KARACHI (Reuters) – For an estimated 300,000 Rohingya Muslims living in squalor in Pakistan’s largest city, the news from Myanmar in the past two weeks is reviving painful memories of the violence that drove many of them here half a century ago.
Some say they have got word of relatives being killed in Myanmar’s Rakhine state or are not being able to contact family members.
Karachi’s Rohingya community comprises migrants from an earlier era of displacement dating back to the 1960s and ‘70s. Despite decades in a foreign land, they have stayed in touch with family back home, especially in recent years through mobile phones and social media.
In the past two weeks, nearly 300,000 Rohingya have fled to Bangladesh after the Myanmar military launched an offensive in response to a series of attacks by Rohingya insurgents on police posts and an army base. Hundreds of homes in Rohingya villages have been burned and about 400 people have been killed.
The older members of Karachi’s Rohingya community fled from a repressive military regime that took power in 1962, escaping on foot or by boat to Bangladesh, which was then East Pakistan. Eventually, they made their way to Karachi.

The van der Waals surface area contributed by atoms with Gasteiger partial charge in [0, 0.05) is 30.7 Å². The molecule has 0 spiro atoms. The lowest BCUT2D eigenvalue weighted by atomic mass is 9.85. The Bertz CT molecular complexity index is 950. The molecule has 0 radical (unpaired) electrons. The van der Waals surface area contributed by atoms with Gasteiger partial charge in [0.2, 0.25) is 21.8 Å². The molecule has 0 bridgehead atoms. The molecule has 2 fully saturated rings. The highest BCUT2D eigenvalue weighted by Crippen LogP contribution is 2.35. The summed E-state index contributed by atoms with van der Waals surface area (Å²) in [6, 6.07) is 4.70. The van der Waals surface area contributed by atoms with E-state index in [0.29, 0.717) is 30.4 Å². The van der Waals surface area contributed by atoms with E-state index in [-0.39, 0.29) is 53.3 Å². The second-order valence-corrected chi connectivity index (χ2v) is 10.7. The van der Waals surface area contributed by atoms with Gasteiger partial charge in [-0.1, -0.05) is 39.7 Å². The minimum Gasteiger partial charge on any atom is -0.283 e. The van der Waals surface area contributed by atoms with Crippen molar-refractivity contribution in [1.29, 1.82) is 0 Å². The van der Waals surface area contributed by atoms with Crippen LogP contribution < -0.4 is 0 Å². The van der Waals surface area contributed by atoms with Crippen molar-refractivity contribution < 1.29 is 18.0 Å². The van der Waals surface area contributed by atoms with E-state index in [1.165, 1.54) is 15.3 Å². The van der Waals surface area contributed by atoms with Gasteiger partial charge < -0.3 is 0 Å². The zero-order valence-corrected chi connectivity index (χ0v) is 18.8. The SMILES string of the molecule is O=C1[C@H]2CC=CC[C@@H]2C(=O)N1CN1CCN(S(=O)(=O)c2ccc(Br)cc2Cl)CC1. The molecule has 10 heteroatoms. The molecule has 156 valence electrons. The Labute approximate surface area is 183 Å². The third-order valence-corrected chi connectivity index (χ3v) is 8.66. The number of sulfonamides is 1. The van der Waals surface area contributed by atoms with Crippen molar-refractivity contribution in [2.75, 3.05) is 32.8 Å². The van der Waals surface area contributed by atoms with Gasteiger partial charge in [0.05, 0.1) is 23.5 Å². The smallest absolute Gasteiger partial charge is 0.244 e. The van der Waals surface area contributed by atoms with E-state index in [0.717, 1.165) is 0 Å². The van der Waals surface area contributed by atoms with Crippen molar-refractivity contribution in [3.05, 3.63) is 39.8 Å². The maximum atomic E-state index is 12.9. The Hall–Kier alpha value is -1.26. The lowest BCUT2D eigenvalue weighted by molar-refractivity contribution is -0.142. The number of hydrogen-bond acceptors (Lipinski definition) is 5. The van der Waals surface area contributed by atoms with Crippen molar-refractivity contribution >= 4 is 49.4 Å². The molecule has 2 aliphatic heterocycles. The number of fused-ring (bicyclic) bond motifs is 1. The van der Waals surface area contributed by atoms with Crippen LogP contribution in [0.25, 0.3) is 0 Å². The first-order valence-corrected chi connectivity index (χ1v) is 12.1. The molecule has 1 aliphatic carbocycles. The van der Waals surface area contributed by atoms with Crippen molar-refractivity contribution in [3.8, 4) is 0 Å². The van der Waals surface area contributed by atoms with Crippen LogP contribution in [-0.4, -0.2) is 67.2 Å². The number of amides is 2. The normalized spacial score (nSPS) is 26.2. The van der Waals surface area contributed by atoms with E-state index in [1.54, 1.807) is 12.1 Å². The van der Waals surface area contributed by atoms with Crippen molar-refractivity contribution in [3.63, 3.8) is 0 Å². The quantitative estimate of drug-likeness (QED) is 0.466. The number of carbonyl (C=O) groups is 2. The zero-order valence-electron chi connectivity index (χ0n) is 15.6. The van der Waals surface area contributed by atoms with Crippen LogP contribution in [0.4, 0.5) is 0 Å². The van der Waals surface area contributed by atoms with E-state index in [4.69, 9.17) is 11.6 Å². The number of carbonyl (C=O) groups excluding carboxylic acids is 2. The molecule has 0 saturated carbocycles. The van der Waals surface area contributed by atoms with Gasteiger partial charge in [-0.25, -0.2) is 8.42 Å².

Most of the people living in the slum called Arakanabad were born in Pakistan, or fled violence in their homeland decades ago. It’s named for Arakan, which was what Rakhine used to be called.
Raheela Sadiq, a more recent migrant who came to Pakistan 15 years ago, said she has been unable to contact relatives in Rakhine via mobile phone for nearly two weeks.
“I have seen what is happening to people over there on the internet,” she said as tears filled her eyes.
Videos and pictures depicting violence in Rakhine and shared on social media are passed around quickly in Arakanabad, adding to fears and anxiety about relatives back home.
Fisherman Noor Mohammed, 50, said three members of his family in Rakhine were killed a few days ago.
“My brother, brother-in-law, and nephew were there (in Rakhine). They are all dead now. The army over there killed them,” he said, adding that he heard the news from another nephew who is still alive.
Hoor Bahar, 60, said she left Rakhine with her husband over 30 years ago when her mother and sister were killed.
“I have one sister left who went to Bangladesh seven to 10 days ago,” she added. However, she said, her sister is being held on a beach by boatmen who brought her from Rakhine and are demanding $350 as payment.